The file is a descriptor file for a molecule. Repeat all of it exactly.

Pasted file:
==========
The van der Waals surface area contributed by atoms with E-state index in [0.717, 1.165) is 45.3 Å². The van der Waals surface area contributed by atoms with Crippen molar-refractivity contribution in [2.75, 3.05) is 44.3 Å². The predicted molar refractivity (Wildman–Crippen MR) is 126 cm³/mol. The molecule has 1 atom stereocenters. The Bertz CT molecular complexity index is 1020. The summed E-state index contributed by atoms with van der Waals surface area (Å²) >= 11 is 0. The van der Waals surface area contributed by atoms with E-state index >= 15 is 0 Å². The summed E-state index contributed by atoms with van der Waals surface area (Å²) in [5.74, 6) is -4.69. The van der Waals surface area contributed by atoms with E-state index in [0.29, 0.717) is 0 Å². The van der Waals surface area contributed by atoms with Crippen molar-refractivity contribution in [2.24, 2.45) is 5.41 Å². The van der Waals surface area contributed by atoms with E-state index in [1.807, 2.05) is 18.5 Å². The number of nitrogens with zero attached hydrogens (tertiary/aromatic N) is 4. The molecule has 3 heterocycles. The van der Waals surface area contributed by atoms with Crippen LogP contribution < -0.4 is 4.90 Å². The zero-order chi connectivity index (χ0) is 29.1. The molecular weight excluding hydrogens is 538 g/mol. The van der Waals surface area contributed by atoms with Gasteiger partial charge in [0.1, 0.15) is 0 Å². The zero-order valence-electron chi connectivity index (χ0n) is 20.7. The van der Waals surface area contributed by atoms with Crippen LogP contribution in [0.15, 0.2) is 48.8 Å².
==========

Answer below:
The van der Waals surface area contributed by atoms with E-state index in [0.717, 1.165) is 45.3 Å². The van der Waals surface area contributed by atoms with Crippen molar-refractivity contribution in [2.75, 3.05) is 44.3 Å². The predicted molar refractivity (Wildman–Crippen MR) is 126 cm³/mol. The molecule has 1 atom stereocenters. The Bertz CT molecular complexity index is 1020. The summed E-state index contributed by atoms with van der Waals surface area (Å²) >= 11 is 0. The van der Waals surface area contributed by atoms with E-state index >= 15 is 0 Å². The summed E-state index contributed by atoms with van der Waals surface area (Å²) in [5.74, 6) is -4.69. The van der Waals surface area contributed by atoms with E-state index in [0.29, 0.717) is 0 Å². The van der Waals surface area contributed by atoms with Crippen molar-refractivity contribution in [2.24, 2.45) is 5.41 Å². The van der Waals surface area contributed by atoms with E-state index in [1.807, 2.05) is 18.5 Å². The number of nitrogens with zero attached hydrogens (tertiary/aromatic N) is 4. The molecule has 3 heterocycles. The van der Waals surface area contributed by atoms with Crippen LogP contribution < -0.4 is 4.90 Å². The zero-order chi connectivity index (χ0) is 29.1. The molecular weight excluding hydrogens is 538 g/mol. The van der Waals surface area contributed by atoms with Gasteiger partial charge in [0.1, 0.15) is 0 Å². The zero-order valence-electron chi connectivity index (χ0n) is 20.7. The van der Waals surface area contributed by atoms with Crippen LogP contribution in [0.15, 0.2) is 48.8 Å².